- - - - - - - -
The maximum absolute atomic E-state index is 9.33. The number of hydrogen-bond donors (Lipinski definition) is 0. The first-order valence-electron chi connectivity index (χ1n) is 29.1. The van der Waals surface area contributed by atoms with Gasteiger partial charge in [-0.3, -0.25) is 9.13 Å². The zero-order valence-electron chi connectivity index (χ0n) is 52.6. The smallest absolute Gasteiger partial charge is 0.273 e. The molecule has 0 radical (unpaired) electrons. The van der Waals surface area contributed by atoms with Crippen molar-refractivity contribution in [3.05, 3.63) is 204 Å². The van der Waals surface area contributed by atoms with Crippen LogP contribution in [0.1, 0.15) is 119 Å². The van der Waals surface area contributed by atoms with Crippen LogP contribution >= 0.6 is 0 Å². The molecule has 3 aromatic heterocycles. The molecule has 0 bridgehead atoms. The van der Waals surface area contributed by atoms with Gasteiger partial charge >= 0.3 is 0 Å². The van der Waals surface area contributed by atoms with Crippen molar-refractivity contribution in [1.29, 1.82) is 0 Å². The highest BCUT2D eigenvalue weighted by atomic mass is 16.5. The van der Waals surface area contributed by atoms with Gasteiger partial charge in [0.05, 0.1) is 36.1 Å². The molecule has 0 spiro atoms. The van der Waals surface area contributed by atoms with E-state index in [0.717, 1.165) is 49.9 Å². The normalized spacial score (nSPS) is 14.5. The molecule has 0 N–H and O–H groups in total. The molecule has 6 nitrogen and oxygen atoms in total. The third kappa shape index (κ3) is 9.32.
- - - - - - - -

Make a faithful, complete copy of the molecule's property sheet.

The maximum absolute atomic E-state index is 9.33. The number of hydrogen-bond donors (Lipinski definition) is 0. The first-order valence-electron chi connectivity index (χ1n) is 29.1. The van der Waals surface area contributed by atoms with Gasteiger partial charge in [-0.3, -0.25) is 9.13 Å². The zero-order valence-electron chi connectivity index (χ0n) is 52.6. The smallest absolute Gasteiger partial charge is 0.273 e. The molecule has 0 radical (unpaired) electrons. The van der Waals surface area contributed by atoms with Crippen molar-refractivity contribution in [3.05, 3.63) is 204 Å². The van der Waals surface area contributed by atoms with Crippen LogP contribution in [0.1, 0.15) is 119 Å². The van der Waals surface area contributed by atoms with Crippen LogP contribution >= 0.6 is 0 Å². The molecule has 3 aromatic heterocycles. The molecule has 0 bridgehead atoms. The van der Waals surface area contributed by atoms with Gasteiger partial charge >= 0.3 is 0 Å². The van der Waals surface area contributed by atoms with Crippen molar-refractivity contribution in [1.29, 1.82) is 0 Å². The highest BCUT2D eigenvalue weighted by atomic mass is 16.5. The van der Waals surface area contributed by atoms with Gasteiger partial charge in [0.05, 0.1) is 36.1 Å². The molecule has 0 spiro atoms. The van der Waals surface area contributed by atoms with E-state index in [0.717, 1.165) is 49.9 Å². The normalized spacial score (nSPS) is 14.5. The molecule has 0 N–H and O–H groups in total. The molecule has 6 nitrogen and oxygen atoms in total. The third kappa shape index (κ3) is 9.32.